Column: Loss to California no reason for panic

Michael Shapiro

The unbridled confidence of Longhorn fans following the burnt orange’s 2–0 start faded in the wee hours of Sunday morning as Texas fell 50-43 to California in Berkeley.

It was an ugly defeat for head coach Charlie Strong’s team. Texas surrendered 507 yards and 43 points, allowing California senior quarterback Davis Webb to fire four touchdowns. Junior wide receiver Chad Hansen ran rampant through the Longhorn defense, catching 12 balls for 196 yards. Hansen flashed a horns down sign on one of his two touchdown catches, adding insult to injury.

The other side of the ball was additionally shaky at times. Freshman quarterback Shane Buechele looked rattled, throwing for under 200 yards and tossing an interception in the second quarter. 

Panic had already set in for the Longhorn faithful by the time Texas arrived in Austin around 7 a.m. on Sunday morning. There were calls for the dismissal of defensive coordinator Vance Bedford and questions surrounding the Longhorns’ senior leadership.

But these worries are little more than panicked, snap judgments from a fan-base desperate to see the return of a historically successful program. However, they’re nothing new for Strong.

The Longhorns’ leader has faced criticism throughout his tenure. Distress amongst fans began following Texas’ 31-7 loss to Arkansas in the 2014 AdvoCare V100 Texas Bowl in which the Longhorns mustered just 59 total yards. Fans and media also called for Strong’s job after a 50-7 beatdown against then-No. 4 TCU last October. 

Strong righted the ship to a degree in 2015, garnering upset wins over then-No. 10 Oklahoma and then-No. 12 Baylor despite a 5-7 record. And he won over Texas fans again after reeling in the No. 7 recruiting class this year, according to the 247Sports composite.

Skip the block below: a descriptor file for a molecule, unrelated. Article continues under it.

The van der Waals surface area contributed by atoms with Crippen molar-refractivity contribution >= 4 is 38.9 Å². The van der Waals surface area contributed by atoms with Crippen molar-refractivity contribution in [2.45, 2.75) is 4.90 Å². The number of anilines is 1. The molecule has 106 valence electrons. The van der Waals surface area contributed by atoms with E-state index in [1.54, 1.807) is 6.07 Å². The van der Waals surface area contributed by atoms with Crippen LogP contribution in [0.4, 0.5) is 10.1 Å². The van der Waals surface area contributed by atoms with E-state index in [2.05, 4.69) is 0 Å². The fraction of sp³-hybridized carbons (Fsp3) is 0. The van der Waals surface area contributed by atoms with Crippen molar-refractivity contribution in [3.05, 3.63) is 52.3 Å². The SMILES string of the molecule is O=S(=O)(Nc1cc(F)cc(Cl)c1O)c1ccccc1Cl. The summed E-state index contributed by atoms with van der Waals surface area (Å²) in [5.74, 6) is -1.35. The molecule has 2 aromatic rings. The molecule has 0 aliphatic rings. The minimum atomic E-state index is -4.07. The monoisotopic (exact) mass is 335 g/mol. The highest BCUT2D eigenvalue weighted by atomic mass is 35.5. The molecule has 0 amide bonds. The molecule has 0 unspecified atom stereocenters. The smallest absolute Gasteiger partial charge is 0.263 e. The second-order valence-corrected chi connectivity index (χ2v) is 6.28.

“I have some unbelievable coaches and we know how important winning is and we know we have to win some football games,” Strong said on Feb. 6. “We just have to continue to work, continue to build and continue to put them in the right place.” 

The high spirits continued through the season’s first two weeks, as the Longhorns upset then-No. 10 Notre Dame and dismantled UTEP 41-7. But after Saturday’s defeat, the doubts surrounding Strong’s program have returned. 

Regardless of their validity before, those doubts are still premature. The future of Texas football is as bright now as it’s been during the entirety of Strong’s tenure. 

The burnt orange found a viable quarterback for the future in Buechele, and have restocked the cupboards on defense. For the first time since former head coach Mack Brown’s departure, the Longhorns have enough talent to compete for conference titles.

Saturday’s defeat raised legitimate concerns regarding Texas’ ability to stop the Big 12’s best offenses in 2016. But the team still flashed a high-powered attack, scoring 43 points behind a true freshman quarterback in his first road game. The Longhorns’ schedule still presents numerous challenges, namely against the aerial assault of Texas Tech and the passing prowesses of Baylor senior quarterback Seth Russell and Oklahoma signal caller Baker Mayfield.

But the fundamentals of the Texas program are solid. Strong has assembled a talented young roster and proven his ability to win big games — including a double-overtime win against then-No. 10 Notre Dame in week one. 

The loss to California was a sharp reminder that Texas will still face growing pains with a young team, especially on defense.

Still, it’s no time to panic. Strong looks to be the right man to lead the Longhorns back to national prominence.